Investing in Canada’s Stocks and Bonds
Canada’s gross domestic product of $1.73 trillion in 2018 makes it one of the wealthiest countries across the globe. Service and natural resources represent the domestic and export champions that keep the powerful economy moving.
Purchasing Canadian Stocks and Bonds
The Toronto Stock Exchange (TSX), the Canadian Securities Exchange (CSE), and other stock exchanges host the purchase and sale of Canadian stocks and bonds. Exchange-traded funds (ETFs) or American depositary receipts (ADRs) on a U.S. exchange provide additional outlets for exposure to Canadian stocks and bonds.
There are both benefits and risks inherent to investing in Canada, however, investors based in the United States may benefit from some exposure to Canadian stocks and bonds.
Investing in Canada: Benefits and Risks
As one of the safest countries in the world that features a plethora of natural resources, a strong and stable monetary policy, and a low budget deficit, one would assume that Canada is virtually unstoppable economically. Unfortunately, the relationship between Canada and the United States leads the northern nation to be vulnerable to market changes south of its border. The significant supply of natural resources also promotes some market volatility due to the frequent change in the price of commodities.
Canada’s prevalent natural resources are primarily a benefit to investors. Precious metals and crude oil abound and make Canada a net energy exporter. This eliminates many problems that other countries may face.
The notably stable rate of inflation in Canada, an increasingly rare quality, is another benefit to those seeking to invest in Canadian stocks and bonds. The Bank of Canada maintains a tight policy that strives to consistently feature a 2% interest rate and features a less-aggressive bailout policy than many national banks.
The Canadian budget deficit rested at about 2.1 percent as the United States deficit reached 9.8 percent in 2010. Canada had a budget surplus of .8% in the first half of 2018 while the United States maintained a 4% deficit during that time. Canada’s deficits appear strong on a global scale. This type of economic stability is an encouraging sign for investors.
There are some risks that are apparent when investing in Canadian stocks and bonds. As mentioned earlier, Canada’s relationship with the United States proves impactful to the Canadian economic outlook at certain times. The strong trade relationship offers a less diversified look for United States investors in Canadian stocks and bonds as those investing from other regions. The recent notable spats between the countries with the installation of tariffs have also caused concern for some investors. The NAFTA replacement, known as USMCA, has helped soothe some of this turmoil.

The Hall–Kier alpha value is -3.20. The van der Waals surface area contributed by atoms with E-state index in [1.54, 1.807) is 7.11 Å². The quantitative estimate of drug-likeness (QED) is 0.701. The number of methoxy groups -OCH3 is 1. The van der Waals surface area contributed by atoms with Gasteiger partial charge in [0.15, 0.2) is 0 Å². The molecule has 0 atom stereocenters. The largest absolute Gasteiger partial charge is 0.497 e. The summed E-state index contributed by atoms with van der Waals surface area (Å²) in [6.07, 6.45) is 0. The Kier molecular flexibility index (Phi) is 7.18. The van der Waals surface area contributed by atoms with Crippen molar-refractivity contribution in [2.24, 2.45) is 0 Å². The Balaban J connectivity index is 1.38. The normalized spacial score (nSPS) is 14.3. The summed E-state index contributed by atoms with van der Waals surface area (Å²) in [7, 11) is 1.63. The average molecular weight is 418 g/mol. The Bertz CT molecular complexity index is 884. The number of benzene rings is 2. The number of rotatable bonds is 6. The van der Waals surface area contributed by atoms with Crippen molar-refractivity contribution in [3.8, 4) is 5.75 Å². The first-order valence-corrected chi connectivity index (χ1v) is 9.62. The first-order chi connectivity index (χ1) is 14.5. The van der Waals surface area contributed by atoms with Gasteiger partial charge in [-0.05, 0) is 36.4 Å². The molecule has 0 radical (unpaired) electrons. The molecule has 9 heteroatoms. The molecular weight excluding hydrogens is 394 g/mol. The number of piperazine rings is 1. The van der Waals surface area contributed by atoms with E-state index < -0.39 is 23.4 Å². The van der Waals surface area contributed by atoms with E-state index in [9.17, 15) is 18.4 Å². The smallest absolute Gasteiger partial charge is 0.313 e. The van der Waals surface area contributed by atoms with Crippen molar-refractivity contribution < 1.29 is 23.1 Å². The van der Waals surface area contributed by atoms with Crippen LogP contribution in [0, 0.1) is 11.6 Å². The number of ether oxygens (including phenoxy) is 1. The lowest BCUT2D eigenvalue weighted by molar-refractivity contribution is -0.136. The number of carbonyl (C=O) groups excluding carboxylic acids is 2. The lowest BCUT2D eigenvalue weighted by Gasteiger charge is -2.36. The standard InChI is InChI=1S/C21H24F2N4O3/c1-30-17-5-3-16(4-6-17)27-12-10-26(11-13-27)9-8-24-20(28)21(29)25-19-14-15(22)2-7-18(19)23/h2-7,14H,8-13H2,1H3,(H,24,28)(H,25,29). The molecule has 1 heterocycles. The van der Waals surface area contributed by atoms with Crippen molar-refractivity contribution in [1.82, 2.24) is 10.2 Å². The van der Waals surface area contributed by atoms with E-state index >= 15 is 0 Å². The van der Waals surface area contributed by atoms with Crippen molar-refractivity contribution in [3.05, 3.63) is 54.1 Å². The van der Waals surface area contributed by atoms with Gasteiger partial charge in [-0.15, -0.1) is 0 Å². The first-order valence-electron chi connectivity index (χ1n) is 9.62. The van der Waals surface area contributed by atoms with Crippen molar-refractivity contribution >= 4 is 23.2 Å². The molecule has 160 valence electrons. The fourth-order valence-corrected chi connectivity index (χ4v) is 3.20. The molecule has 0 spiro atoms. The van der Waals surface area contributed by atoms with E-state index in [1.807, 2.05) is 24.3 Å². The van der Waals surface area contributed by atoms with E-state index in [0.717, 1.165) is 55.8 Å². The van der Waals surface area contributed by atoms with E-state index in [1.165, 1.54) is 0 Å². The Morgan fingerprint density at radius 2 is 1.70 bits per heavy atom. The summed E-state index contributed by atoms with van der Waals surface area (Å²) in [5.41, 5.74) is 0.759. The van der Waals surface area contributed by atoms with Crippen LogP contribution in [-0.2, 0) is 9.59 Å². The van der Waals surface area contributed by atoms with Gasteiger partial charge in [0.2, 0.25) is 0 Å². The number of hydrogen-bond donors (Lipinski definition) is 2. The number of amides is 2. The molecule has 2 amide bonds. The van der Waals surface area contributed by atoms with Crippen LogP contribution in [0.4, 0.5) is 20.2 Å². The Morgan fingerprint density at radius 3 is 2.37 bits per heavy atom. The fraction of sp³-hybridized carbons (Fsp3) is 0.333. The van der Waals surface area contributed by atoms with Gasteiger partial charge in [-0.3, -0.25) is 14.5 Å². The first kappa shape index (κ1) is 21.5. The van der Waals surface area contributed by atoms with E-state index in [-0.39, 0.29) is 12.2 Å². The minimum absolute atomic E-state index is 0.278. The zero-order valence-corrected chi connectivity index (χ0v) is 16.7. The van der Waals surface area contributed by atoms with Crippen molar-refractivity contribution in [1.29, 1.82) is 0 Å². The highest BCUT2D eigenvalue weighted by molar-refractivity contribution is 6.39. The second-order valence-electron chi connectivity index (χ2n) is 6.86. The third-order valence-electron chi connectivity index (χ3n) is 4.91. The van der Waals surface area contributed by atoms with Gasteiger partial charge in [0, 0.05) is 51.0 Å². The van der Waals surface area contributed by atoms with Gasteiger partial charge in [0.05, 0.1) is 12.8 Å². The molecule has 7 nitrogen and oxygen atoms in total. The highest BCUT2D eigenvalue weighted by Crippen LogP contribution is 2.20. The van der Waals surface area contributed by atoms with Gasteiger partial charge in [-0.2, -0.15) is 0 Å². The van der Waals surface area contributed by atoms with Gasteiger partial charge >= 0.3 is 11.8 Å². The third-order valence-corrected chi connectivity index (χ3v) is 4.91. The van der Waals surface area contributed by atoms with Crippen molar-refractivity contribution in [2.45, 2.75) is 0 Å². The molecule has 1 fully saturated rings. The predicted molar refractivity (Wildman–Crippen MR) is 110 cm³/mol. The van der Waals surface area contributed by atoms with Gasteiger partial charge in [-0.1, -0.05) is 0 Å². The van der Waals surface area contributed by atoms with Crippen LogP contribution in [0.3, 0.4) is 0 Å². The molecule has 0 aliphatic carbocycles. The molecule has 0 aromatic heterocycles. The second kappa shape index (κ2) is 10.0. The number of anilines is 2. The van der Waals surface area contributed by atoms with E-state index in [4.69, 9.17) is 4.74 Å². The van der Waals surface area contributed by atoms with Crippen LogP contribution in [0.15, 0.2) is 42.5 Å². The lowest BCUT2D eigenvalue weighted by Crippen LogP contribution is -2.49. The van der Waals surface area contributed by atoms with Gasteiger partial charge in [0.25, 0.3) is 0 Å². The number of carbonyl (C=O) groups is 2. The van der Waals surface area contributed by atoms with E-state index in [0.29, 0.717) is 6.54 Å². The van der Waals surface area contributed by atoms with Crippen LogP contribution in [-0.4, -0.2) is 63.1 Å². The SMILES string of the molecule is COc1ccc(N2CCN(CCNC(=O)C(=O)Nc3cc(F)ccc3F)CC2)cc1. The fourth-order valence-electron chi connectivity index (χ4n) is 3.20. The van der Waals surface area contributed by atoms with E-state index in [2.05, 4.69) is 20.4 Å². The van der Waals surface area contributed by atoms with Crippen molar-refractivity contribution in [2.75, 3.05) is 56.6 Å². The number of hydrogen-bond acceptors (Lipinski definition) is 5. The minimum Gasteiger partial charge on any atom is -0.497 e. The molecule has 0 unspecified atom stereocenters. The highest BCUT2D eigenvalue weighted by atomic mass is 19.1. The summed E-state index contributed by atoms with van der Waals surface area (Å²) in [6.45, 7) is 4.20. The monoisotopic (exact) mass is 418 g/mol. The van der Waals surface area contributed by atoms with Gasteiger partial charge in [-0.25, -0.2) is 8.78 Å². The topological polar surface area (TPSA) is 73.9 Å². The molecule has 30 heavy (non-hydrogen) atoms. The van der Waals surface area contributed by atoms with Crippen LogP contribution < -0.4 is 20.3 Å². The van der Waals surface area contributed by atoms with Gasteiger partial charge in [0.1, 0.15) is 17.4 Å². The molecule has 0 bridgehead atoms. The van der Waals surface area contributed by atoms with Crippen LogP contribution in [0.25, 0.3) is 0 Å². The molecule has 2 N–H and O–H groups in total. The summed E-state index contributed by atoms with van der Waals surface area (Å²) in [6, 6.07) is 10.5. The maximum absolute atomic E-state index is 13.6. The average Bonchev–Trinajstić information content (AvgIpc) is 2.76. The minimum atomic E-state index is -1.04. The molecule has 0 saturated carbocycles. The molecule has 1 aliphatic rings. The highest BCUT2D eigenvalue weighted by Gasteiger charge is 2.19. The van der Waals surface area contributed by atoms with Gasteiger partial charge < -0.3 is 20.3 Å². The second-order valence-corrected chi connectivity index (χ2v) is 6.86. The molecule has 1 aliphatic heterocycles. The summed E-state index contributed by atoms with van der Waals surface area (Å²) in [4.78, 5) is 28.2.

While natural resources provide Canada an element of financial security, the same resources can cause some fluctuation due to the volatile prices of commodities.
Canadian ETFs and ADRs Provide Simple Opportunities for Exposure
Canadian ETFs provide United States-based investors an opportunity to diversify in a convenient way. Purchasing a single security will expose the investor to hundreds of different stocks. ETFs are available based on the entirety of the Canadian economy or for specific Canadian industries.
An ADR allows U.S.-based investors to purchase investments in individual Canadian companies without venturing onto foreign exchanges.
Some of the Canadian ETFs seen on the New York Stock Exchange include:
- ENY – Canada Energy Income ETF
- EWC – MSCI Canada Index Fund
- CNDA – IQ Canada Small Cap ETF
- TSXV – TSX Venture 30 Canada
- GDXJ – Market Vectors Junior Gold Miners ETF
Some of the Canadian ADRs seen on the New York Stock Exchange include:
- BMO – Bank of Montreal
- BPO – Brookfield Office Properties, Inc.
- CNQ – Canadian Natural Resource, Ltd.
- CNI – Canadian National Railway
Canadian Stocks and Bonds
For those who consider themselves savvy or professional investors, stocks and bonds can be purchased from the Toronto Stock Exchange, Canadian Securities Exchange, and other Canadian exchanges. Alternatively, some exchanges in the United States offer trading on the Canadian exchanges (primarily the TSX) but not all do.
Larger Canadian companies are listed on the S&P/TSX 60 Index. Upstarts and smaller companies are commonly listed on the TSX Venture 50 Index. Those just starting out investing in Canadian stocks should use these indexes as a starting point. Junior mining companies also garner plenty of attention from the international investment community.
Capital gains and investment taxes can differ between Canada and the United States, and investors should make themselves familiar with the tax differences. Most U.S. financial experts with a background in international investment should have a grasp on the handling of foreign tax implications.
Canada represents a new opportunity for investment in a stable economy that features vast natural resources and predictable policies. ETFs and ADRs make gaining exposure simple while investing directly in Canadian companies is available to those interested in a hands-on approach.
Benefits and risks are typical of any investment practices and should certainly be considered before settling on a strategy.